Positive Example of CPR

Last Tuesday, I made a trip over to North Carolina to fish with Zakk Royce on Lake Gaston. If you aren't familiar with Zakk, he set the catfishing world on fire a couple years ago when he broke the North Carolina blue catfish state record twice in 24 hours. I have been following him ever since and have been fascinated by his method of targeting catfish using planer boards.

This trip was one that I had been looking forward to taking for a long time. While many people take a guided trip with the hopes of catching fish, my goal was to simply learn. Any fish caught would just be a bonus. I wanted to spend the day picking Zakk's brain to learn how, where, and what depth he locates fish at during various times throughout the year, where and how he catches bait at different times of the year, how weather/current/moon/water temps/water color affects his fishing, what speed he travels while trolling and why, etc. Thankfully, Zakk was more than willing to answer any question I had and was very helpful in teaching me his methods. 

The fish were pretty cooperative too. I lost count but we ended up catching somewhere between 15 and 20 blue cats throughout the day. No doubt we would have caught even more if the wind hadn't kicked up to 15+mph in the afternoon as a front moved through. High winds make fishing tough no matter what platform you fish from. 
By far the most interesting catch of the day was the fish pictured above. This is a piebald catfish. Piebald simply means spotted or blotched with black and white. This is caused by a genetic mutation. In addition to looking very cool, it is very rare to catch a fish with this coloration. Zakk said he only knew of one other person who had caught one on Lake Gaston.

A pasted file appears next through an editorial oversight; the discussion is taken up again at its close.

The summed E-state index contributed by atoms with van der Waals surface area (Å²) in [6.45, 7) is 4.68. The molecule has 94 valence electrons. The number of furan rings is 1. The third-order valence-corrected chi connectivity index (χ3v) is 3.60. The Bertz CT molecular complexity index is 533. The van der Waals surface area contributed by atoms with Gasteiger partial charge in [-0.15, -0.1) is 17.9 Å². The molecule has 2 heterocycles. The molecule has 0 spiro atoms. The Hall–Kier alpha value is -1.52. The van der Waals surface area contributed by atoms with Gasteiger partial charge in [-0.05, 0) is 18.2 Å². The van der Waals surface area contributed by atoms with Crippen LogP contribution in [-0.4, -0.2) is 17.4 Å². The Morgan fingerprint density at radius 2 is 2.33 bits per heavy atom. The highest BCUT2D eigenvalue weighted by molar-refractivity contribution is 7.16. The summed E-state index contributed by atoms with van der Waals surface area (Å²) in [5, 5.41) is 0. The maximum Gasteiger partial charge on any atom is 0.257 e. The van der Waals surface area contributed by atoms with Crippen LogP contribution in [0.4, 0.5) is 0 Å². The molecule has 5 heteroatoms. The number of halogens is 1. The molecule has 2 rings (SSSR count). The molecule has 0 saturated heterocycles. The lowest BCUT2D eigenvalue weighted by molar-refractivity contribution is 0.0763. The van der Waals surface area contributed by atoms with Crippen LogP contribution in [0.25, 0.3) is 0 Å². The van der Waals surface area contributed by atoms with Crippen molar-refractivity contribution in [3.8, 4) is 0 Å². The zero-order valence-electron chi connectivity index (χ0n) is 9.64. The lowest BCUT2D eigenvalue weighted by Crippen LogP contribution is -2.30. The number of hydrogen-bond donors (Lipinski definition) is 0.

After contacting his friend Ian Picket who had caught the fish and comparing pictures, we realized this was the same fish. You can tell from the unique markings. Ian had caught and released this fish back in August approximately 12 miles from where we caught it again. 

All in all, it was an awesome trip. Zakk taught me a lot of things that I will be able to apply to my home waters and I was able to catch a bunch of fish while there too. It is also really cool to see the positive effects of CPR (catch, photo, release). Through the years, I have had many people from the catch and kill crowd argue with me claiming that CPR doesn't work. It clearly does work and this fish is further proof of that. Thank you to Zakk Royce for sharing your knowledge with me and thank you to Ian Picket for releasing this fish so that I was able to catch it again. This fish is still swimming in Lake Gaston for the next person to enjoy. 
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